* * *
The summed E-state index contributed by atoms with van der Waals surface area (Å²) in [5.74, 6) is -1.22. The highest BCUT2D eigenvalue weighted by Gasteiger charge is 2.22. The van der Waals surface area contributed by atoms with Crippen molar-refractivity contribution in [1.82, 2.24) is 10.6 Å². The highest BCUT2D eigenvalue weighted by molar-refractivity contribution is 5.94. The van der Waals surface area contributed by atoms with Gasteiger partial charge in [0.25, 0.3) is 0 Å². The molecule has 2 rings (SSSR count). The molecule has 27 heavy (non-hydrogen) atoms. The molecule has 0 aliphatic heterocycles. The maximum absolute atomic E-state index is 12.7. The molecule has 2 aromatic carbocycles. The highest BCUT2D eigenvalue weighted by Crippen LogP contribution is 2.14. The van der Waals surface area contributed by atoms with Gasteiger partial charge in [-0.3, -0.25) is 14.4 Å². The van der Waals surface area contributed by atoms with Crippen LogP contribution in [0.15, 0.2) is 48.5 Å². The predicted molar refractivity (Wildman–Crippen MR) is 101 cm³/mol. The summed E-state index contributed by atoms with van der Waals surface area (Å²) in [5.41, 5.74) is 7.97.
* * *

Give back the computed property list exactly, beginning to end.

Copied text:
The summed E-state index contributed by atoms with van der Waals surface area (Å²) in [5.74, 6) is -1.22. The highest BCUT2D eigenvalue weighted by Gasteiger charge is 2.22. The van der Waals surface area contributed by atoms with Crippen molar-refractivity contribution in [1.82, 2.24) is 10.6 Å². The highest BCUT2D eigenvalue weighted by molar-refractivity contribution is 5.94. The van der Waals surface area contributed by atoms with Gasteiger partial charge in [0.25, 0.3) is 0 Å². The molecule has 2 rings (SSSR count). The molecule has 27 heavy (non-hydrogen) atoms. The molecule has 0 aliphatic heterocycles. The maximum absolute atomic E-state index is 12.7. The molecule has 2 aromatic carbocycles. The highest BCUT2D eigenvalue weighted by Crippen LogP contribution is 2.14. The van der Waals surface area contributed by atoms with Gasteiger partial charge in [-0.3, -0.25) is 14.4 Å². The van der Waals surface area contributed by atoms with Crippen LogP contribution in [0.15, 0.2) is 48.5 Å². The predicted molar refractivity (Wildman–Crippen MR) is 101 cm³/mol. The summed E-state index contributed by atoms with van der Waals surface area (Å²) in [5.41, 5.74) is 7.97.